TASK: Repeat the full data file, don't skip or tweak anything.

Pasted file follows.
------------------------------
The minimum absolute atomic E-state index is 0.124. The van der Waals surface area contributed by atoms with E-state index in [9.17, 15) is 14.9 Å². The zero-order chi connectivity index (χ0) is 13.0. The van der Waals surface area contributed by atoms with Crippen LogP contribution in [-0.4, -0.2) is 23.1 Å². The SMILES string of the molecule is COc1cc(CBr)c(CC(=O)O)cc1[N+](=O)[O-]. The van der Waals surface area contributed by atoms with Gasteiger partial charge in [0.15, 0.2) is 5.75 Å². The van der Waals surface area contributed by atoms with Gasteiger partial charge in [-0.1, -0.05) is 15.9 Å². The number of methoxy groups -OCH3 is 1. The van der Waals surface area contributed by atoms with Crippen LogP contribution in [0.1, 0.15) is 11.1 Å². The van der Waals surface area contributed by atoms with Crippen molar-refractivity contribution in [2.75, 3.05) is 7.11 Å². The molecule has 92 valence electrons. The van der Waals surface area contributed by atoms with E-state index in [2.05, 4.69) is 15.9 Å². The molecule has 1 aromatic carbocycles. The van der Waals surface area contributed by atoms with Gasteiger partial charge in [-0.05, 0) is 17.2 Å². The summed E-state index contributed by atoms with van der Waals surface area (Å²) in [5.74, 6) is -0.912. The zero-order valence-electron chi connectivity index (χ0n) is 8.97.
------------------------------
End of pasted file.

The minimum absolute atomic E-state index is 0.124. The van der Waals surface area contributed by atoms with E-state index in [9.17, 15) is 14.9 Å². The zero-order chi connectivity index (χ0) is 13.0. The van der Waals surface area contributed by atoms with Crippen LogP contribution in [-0.4, -0.2) is 23.1 Å². The SMILES string of the molecule is COc1cc(CBr)c(CC(=O)O)cc1[N+](=O)[O-]. The van der Waals surface area contributed by atoms with Gasteiger partial charge in [0.15, 0.2) is 5.75 Å². The van der Waals surface area contributed by atoms with Gasteiger partial charge in [-0.1, -0.05) is 15.9 Å². The number of methoxy groups -OCH3 is 1. The van der Waals surface area contributed by atoms with Crippen LogP contribution in [0.1, 0.15) is 11.1 Å². The van der Waals surface area contributed by atoms with Crippen molar-refractivity contribution in [2.75, 3.05) is 7.11 Å². The molecule has 92 valence electrons. The van der Waals surface area contributed by atoms with E-state index in [2.05, 4.69) is 15.9 Å². The molecule has 1 aromatic carbocycles. The van der Waals surface area contributed by atoms with Gasteiger partial charge in [-0.05, 0) is 17.2 Å². The summed E-state index contributed by atoms with van der Waals surface area (Å²) in [5.74, 6) is -0.912. The zero-order valence-electron chi connectivity index (χ0n) is 8.97.